What does Creighton ask of his players?

“Just come to practice every day and work hard,” he said. “Don’t get down on your teammates. We’re all in this together as a team. Together, everyone achieves more.”

And for all of those points that Creighton scored, he has an appreciation for the value of defense.

“Anybody can put the ball in the hole,” he said. “I want to play defense, though. That’s what’s going to win games for us.”

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01/30/13 9:02pm
01/30/2013 9:02 PM
GARRET MEADE PHOTO | Ryan Creighton, holding his retired No. 34 jersey, sharing a laugh with the Greenport school superintendent, Michael Comanda.

GARRET MEADE PHOTO | Ryan Creighton, holding his retired No. 34 jersey, sharing a laugh with the Greenport school superintendent, Michael Comanda.

PORTERS 74, FIRST SETTLERS 37

Greenport fans were standing, clapping and cheering. It was like the good old days for the Porters. A little Ryan Creighton magic had returned to Greenport High School.

On an historic night for Greenport boys basketball, Creighton returned to his former school as the guest of honor for a pregame ceremony Wednesday evening in which his old uniform number, 34, was retired by Greenport. Creighton, who played for the Porters from 2005 to 2009, becoming Long Island’s all-time leading scorer and New York State’s second-leading scorer with 2,799 career points, is the last Greenport player to wear that number.

In presenting the framed purple and gold No. 34 jersey to him, Greenport’s school superintendent, Michael Comanda, said to Creighton, “Ryan, on behalf of the Greenport public school system and the Greenport community, I’m proud to officially retire your number 34. Congratulations.”

Creighton, snappily dressed in a gray suit, made brief remarks to the crowd, thanking family and friends. He held the framed jersey aloft for fans to see. Later, he said he felt emotions tugging at him during the ceremony. “I almost shed a tear,” he said in an interview.

Asked what the ceremony was like for him, Creighton flashed his trademark smile and replied: “It was great. It was awesome. Words can’t even explain it.”

GARRET MEADE PHOTO | Billy Doucett shot in 20 points to lead Greenport in its rout of Southold.

GARRET MEADE PHOTO | Billy Doucett shot in 20 points to lead Greenport in its rout of Southold.

Creighton’s No. 34 is only the second number that Greenport has retired. It joins the No. 33 that Al Edwards wore for Greenport before going on to coach the Porters for the past 33 years. Edwards is Greenport’s second-leading all-time scorer with the 2,117 points he registered prior to his high school graduation in 1972. Edwards’ No. 33 was retired in 1992, on the same day that Greenport’s gym was named Richard “Dude” Manwaring Gymnasium.

Greenport’s athletic director, Robbie Costantini, said the No. 34 jersey will be hung up next to the No. 33 on a wall in the gym.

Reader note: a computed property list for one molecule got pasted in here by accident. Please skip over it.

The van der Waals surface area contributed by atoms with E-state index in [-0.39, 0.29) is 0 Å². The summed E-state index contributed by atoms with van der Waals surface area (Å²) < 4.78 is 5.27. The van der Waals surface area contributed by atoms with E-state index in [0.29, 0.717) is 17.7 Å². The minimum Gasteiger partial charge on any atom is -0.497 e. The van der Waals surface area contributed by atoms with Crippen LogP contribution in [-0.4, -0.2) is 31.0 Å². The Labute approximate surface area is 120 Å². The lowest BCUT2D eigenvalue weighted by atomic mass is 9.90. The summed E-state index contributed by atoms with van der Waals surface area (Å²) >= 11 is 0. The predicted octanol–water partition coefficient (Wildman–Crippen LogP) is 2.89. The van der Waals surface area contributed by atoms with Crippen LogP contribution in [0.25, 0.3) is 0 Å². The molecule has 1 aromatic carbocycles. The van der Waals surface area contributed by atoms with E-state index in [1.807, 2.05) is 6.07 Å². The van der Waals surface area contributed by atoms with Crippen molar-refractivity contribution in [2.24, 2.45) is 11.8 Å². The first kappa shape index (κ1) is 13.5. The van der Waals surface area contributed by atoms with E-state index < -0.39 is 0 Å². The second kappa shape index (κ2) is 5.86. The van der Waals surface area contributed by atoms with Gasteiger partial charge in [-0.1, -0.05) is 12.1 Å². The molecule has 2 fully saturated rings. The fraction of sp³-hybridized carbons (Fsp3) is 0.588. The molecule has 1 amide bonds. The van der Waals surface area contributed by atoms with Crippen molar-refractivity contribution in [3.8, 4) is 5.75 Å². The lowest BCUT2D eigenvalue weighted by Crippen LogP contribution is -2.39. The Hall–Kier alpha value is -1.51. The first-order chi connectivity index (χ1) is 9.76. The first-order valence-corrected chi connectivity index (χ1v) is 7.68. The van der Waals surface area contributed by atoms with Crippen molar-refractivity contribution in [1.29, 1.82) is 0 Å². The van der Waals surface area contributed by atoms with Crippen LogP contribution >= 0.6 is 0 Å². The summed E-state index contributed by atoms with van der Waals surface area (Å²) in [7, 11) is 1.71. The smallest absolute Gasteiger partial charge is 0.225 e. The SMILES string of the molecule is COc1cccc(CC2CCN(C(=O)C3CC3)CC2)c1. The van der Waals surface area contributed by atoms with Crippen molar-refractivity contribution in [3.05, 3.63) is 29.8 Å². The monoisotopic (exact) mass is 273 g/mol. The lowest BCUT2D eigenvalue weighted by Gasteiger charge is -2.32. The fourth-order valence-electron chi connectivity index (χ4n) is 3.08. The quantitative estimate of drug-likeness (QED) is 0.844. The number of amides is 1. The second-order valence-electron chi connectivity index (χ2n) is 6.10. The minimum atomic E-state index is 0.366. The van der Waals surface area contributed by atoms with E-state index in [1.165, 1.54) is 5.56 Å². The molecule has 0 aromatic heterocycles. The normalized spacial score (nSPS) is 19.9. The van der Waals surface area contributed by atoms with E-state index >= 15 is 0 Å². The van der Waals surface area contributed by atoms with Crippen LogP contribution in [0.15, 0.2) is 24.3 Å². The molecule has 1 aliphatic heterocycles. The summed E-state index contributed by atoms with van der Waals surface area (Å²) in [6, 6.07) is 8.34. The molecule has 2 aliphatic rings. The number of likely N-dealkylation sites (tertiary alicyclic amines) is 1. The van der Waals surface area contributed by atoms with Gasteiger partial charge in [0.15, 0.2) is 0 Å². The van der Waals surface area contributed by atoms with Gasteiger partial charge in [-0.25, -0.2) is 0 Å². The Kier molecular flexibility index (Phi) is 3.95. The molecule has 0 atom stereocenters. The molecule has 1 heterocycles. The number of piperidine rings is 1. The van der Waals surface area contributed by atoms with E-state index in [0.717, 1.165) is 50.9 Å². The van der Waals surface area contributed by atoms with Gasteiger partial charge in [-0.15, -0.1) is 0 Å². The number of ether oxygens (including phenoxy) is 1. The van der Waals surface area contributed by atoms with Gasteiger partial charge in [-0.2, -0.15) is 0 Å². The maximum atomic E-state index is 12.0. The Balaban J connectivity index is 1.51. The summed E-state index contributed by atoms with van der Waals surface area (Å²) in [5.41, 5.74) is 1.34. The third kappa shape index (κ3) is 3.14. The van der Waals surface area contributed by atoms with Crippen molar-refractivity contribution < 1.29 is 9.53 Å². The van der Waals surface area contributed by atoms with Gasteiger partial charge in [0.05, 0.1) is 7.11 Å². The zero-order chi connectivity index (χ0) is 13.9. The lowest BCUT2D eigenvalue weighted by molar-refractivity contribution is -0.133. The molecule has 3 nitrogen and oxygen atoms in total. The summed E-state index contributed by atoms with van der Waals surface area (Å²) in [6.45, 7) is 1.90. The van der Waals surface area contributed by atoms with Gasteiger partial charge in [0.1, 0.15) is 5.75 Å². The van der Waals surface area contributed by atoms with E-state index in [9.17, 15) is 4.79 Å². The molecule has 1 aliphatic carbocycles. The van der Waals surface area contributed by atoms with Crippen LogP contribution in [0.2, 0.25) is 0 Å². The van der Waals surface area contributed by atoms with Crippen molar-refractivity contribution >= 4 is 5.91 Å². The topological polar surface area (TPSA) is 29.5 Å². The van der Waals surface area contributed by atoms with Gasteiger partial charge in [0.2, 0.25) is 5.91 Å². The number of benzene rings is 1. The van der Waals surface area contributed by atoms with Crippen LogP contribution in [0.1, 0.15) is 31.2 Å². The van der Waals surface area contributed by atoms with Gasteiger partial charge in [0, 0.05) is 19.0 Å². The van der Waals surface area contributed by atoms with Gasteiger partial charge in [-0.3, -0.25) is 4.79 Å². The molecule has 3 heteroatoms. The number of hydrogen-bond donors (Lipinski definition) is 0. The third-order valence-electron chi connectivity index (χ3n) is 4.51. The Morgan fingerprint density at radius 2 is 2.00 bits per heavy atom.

“That’s a great honor for him,” said Edwards.

Noting the large turnout for the event, Edwards said fans appreciate what Creighton did for the school. A four-time all-state player, Creighton led the Porters to three straight trips to Glens Falls for the state final four as well as their first state championship game his senior season. He remains a beloved figure in Greenport, not only for his heroics on the basketball court, but also for his humble character.

Ron McEvoy, the former Greenport public-address announcer who acted as the master of ceremonies, said that while in Glens Falls during Creighton’s playing days, “all the coaches, players, basketball fanatics would all talk about Ryan Creighton, and the only thing you heard were good things — competitive, classy. You can break any record you want, but if you do it with class, that’s what’s important to us here at Greenport.”

The presence of Creighton, who now lives in Raleigh, N.C., was apparently inspirational to the Porters. They went on to rout Southold, 74-37, for their fifth win in six games.

Creighton said he told the Porters before the game, “You can’t lose tonight.”

And they didn’t.

Billy Doucett scored 20 points, Austin Hooks netted 18 and Gavin Dibble had 17 for Greenport (9-5, 7-3 Suffolk County League VIII). Doucett fell one rebound shy of a double-double and Dibble came within an assist of a double-double.

Southold (4-11, 3-8), which was eliminated from playoff contention with the loss, received 14 points apiece from Alex Poliwoda and Liam Walker.

Greenport took charge early, shooting out to a 14-2 lead by the end of the first quarter and making it 35-10 by halftime. The Porters stretched their lead to as many as 41 points twice in the second half.

The big difference in the game was field-goal shooting. Greenport shot 50.9 percent while Southold struggled at 29.4 percent.

“We didn’t want to disappoint him,” Doucett said of Creighton. “We didn’t want him to come all the way back here for nothing. We wanted him to enjoy the show.”

Hooks said the pregame ceremony was “pretty inspirational. I sure look up to Ryan. He was an icon when he was in high school. It’s just great the numbers that he put up. He worked with his team. He passed the ball. He scored. He rebounded. He did all of it.”

Creighton, who left Franklin Pierce University (N.H.) during his freshman season, said he is considering going back to school to study sports management and possibly go into coaching. Perhaps one day he will get to coach in the same gym that exhibits his old uniform number.

“It was an emotional time at my stage in my coaching career to … witness another number going up on the wall after all these years,” Edwards said. “Now he can come back and see his jersey on the wall. He’ll look at it every time he walks in here.”

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01/30/13 12:43pm
GARRET MEADE FILE PHOTO | Greenport will retire Ryan Creighton's No. 34 jersey tonight. The jersey will be hung next to Al Edwards' No. 33, the only other uniform number retired by the Porters.

GARRET MEADE FILE PHOTO | Greenport will retire Ryan Creighton’s No. 34 jersey tonight. The jersey will be hung next to Al Edwards’ No. 33, the only other uniform number retired by the Porters.

The festivities for Ryan Creighton’s jersey retirement ceremony are scheduled to begin at 5:30 p.m. tonight as the Greenport Porters host Southold at Greenport High School. The game begins at 5:45 p.m.